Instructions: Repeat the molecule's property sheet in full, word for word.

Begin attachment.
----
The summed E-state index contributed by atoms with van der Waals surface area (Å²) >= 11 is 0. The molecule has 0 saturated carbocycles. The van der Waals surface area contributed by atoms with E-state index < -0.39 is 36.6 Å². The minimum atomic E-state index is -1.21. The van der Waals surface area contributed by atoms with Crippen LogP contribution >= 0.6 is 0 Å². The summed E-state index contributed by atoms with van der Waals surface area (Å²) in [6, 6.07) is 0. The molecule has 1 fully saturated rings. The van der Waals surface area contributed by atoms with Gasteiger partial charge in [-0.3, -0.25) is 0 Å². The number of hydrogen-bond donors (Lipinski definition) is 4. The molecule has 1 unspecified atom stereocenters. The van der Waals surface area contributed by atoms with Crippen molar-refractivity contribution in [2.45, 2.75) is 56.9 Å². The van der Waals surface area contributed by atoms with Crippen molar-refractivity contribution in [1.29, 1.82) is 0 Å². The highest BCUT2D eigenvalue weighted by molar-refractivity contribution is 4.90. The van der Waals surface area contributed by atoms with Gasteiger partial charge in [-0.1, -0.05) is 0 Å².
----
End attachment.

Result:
The summed E-state index contributed by atoms with van der Waals surface area (Å²) >= 11 is 0. The molecule has 0 saturated carbocycles. The van der Waals surface area contributed by atoms with E-state index < -0.39 is 36.6 Å². The minimum atomic E-state index is -1.21. The van der Waals surface area contributed by atoms with Crippen LogP contribution >= 0.6 is 0 Å². The summed E-state index contributed by atoms with van der Waals surface area (Å²) in [6, 6.07) is 0. The molecule has 1 fully saturated rings. The van der Waals surface area contributed by atoms with Gasteiger partial charge in [-0.3, -0.25) is 0 Å². The number of hydrogen-bond donors (Lipinski definition) is 4. The molecule has 1 unspecified atom stereocenters. The van der Waals surface area contributed by atoms with Crippen molar-refractivity contribution in [2.45, 2.75) is 56.9 Å². The van der Waals surface area contributed by atoms with Crippen molar-refractivity contribution in [1.29, 1.82) is 0 Å². The highest BCUT2D eigenvalue weighted by molar-refractivity contribution is 4.90. The van der Waals surface area contributed by atoms with Gasteiger partial charge in [-0.1, -0.05) is 0 Å².